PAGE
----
Needed acerage

Discussion in 'General Food and Foraging Discussion' started by Bewareitcomes, Apr 23, 2011.

  1. Bewareitcomes

    Bewareitcomes New Member

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    I am wondering if anyone here knows how many acres of land one would have to plant with wheat to sustain 10 people and have enough seed left over from the harvest to plant the same the next year?
     
  2. UncleJoe

    UncleJoe Well-Known Member

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    Let's say an average of 40 bushel per acre at 50# per bushel = 2000# per acre.

    Recommended wheat storage per person per year = 400#
    400# x 10 people = 4000#

    2 acres per year for 10 people would probably be the minimum I would want.

    Planting at a rate of about 150# per acre = 300#

    This is just a rough est. off the top of my head.
     

  3. Centraltn

    Centraltn Well-Known Member

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    Another helpful fact to figure in your calculations... 3 cups of wheat makes a cup and a half of wheat flour. Look for a good simple recipe for wheat bread and figure how much it'd take to make 1-2 loaves every day or two.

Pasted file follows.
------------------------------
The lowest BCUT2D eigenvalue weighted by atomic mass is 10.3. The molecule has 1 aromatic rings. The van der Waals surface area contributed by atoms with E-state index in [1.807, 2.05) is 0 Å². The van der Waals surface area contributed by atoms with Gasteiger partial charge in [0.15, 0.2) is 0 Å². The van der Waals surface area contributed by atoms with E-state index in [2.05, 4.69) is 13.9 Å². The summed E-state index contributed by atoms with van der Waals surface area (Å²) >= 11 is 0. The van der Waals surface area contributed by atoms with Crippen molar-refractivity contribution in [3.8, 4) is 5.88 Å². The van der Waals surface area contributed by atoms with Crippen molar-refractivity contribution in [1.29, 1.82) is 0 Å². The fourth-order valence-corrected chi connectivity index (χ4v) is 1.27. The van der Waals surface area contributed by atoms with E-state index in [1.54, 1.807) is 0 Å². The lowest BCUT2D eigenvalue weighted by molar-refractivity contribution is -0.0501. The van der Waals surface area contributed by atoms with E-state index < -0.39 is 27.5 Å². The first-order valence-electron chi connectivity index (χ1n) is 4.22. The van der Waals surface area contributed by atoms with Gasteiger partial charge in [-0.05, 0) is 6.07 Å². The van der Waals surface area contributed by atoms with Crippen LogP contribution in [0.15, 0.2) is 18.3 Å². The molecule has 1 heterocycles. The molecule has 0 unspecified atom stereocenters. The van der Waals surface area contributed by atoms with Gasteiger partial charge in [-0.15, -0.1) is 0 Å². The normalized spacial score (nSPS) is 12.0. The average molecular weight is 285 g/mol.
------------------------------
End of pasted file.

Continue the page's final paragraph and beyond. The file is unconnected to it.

Also cornmeal is needed to make cornbread or corn fritters.. a fried bread..but the meal itself doesnt store well since the corn loses much of its food value as soon as its cracked open- so you will need to store popcorn or a good 'dent' corn. I dont recall the ground cornmeal ya get per cup of whole corn but I bet alot of folks here recall that statistic.
     
  4. BasecampUSA

    BasecampUSA Sr. Homesteader

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    If it takes the pair of us 3/4 acre to grow enough wheat for a year's supply and then some as seed to be sown by hand again here on our Maine homestead,
    it would take about 3-3/4 acres for 10 people. That's for a good Maine growing season and harvesting by hand in our personal experience years ago to establish a figure. We just started growing it again last year, but some more of it will be spelt and rye in the future.
     
    Last edited: Apr 25, 2011
  5. Daegnus

    Daegnus Active Member

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    Probably good to think about crop rotations as well, depending on your growing methods. So at least double your figured acreage to allow for fallow years or alternate crops.